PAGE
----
‘What do the library say about it?’

‘Well they’ve just apportioned the bookings 50-50, alternate weeks but they don’t want any trouble or too much attention, so we must be careful.’

‘Attention? I can understand them wanting to avoid trouble, but surely they want the attention. The council are always saying nobody uses the place and here are two local community groups fighting for access.’

‘For a service we don’t pay for.’

Straker’s mouth creased open in a wry smile. ‘Ah of course. An empty conference room not making cash. The horror!’

June looked around the room. ‘Hardly a conference room. It seats about 20 people at pinch. But I suppose that’s what some councillor will call it when he’s asking why the library isn’t making maximum commercial use of the facility.’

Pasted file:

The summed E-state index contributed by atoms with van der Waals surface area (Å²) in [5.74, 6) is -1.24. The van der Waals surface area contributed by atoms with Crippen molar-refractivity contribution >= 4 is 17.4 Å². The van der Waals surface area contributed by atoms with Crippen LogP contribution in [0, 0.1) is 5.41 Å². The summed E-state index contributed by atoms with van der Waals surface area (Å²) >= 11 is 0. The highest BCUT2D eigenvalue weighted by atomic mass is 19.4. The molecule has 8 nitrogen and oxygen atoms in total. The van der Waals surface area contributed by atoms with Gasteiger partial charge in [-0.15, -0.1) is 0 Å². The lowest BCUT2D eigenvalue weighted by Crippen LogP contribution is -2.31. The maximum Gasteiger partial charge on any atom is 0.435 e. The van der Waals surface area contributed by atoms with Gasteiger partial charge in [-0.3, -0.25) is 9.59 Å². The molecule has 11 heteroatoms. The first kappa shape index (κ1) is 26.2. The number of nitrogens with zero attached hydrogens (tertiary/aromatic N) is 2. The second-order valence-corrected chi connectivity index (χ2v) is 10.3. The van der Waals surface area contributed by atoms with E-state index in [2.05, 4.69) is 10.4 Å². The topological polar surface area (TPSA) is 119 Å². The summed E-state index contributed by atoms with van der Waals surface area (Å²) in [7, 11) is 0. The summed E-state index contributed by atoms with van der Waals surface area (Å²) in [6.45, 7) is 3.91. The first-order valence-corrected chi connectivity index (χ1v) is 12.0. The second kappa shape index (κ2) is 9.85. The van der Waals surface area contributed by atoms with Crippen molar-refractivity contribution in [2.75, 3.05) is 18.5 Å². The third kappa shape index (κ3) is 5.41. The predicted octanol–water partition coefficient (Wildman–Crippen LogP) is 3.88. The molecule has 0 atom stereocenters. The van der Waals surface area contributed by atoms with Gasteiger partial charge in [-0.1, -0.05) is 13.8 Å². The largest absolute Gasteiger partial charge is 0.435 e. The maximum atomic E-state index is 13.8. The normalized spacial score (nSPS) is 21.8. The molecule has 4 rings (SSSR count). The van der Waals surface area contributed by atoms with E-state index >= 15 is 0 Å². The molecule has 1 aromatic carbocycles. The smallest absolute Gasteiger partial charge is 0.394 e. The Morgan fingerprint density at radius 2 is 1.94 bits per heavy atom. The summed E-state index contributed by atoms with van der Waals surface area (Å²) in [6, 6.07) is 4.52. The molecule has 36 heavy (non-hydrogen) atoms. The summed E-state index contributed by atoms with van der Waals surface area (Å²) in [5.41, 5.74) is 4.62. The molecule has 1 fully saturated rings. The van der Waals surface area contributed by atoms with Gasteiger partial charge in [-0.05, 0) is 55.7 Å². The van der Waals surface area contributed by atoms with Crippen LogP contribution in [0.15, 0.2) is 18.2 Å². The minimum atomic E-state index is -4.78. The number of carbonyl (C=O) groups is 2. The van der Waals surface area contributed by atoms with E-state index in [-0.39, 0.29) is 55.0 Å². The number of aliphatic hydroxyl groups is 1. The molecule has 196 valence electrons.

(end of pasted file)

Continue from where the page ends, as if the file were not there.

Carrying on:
‘They used to teach night school classes in here’

‘Yes, languages wasn’t it? Nobody does that any more.’ June looked over at Straker.’ You used to teach some didn’t you?’

Straker dipped his head in acknowledgement.

‘For my sins.’

‘What was it again?’ June asked.

‘Bloody Russian. Who wants to learn that?’ Ashby walked in

‘Quite a few before austerity.  False economy if you ask me.’

‘Why? Who needs to speak Russian round here? Not going to have Putin coming round on a bear wrestling expedition are we?’ He peered at Straker, ‘Are we?’

‘Don’t look at me John, but I think learning about other cultures through their language has its own reward.’

‘Bloody hell. Sorry June. When did you become a hippy?’

‘There are no hippies left John. I just think it’s interesting.’

Ashby laughed. ‘Depends what you do with that interest.’ He raised an eyebrow in Straker’s direction, ‘Doesn’t it Julian?’

June had heard this sparring contest many times and John Ashby never got anything out of Straker about his facility with the Russian language.

‘Are we expecting the others?’ she  asked.

‘I hope so. I emailed everybody as agreed. Well not Sarah or Alan obviously.’

‘Are they still not online? I can’t see the point of having a computer if you aren’t online.’ Ashby said.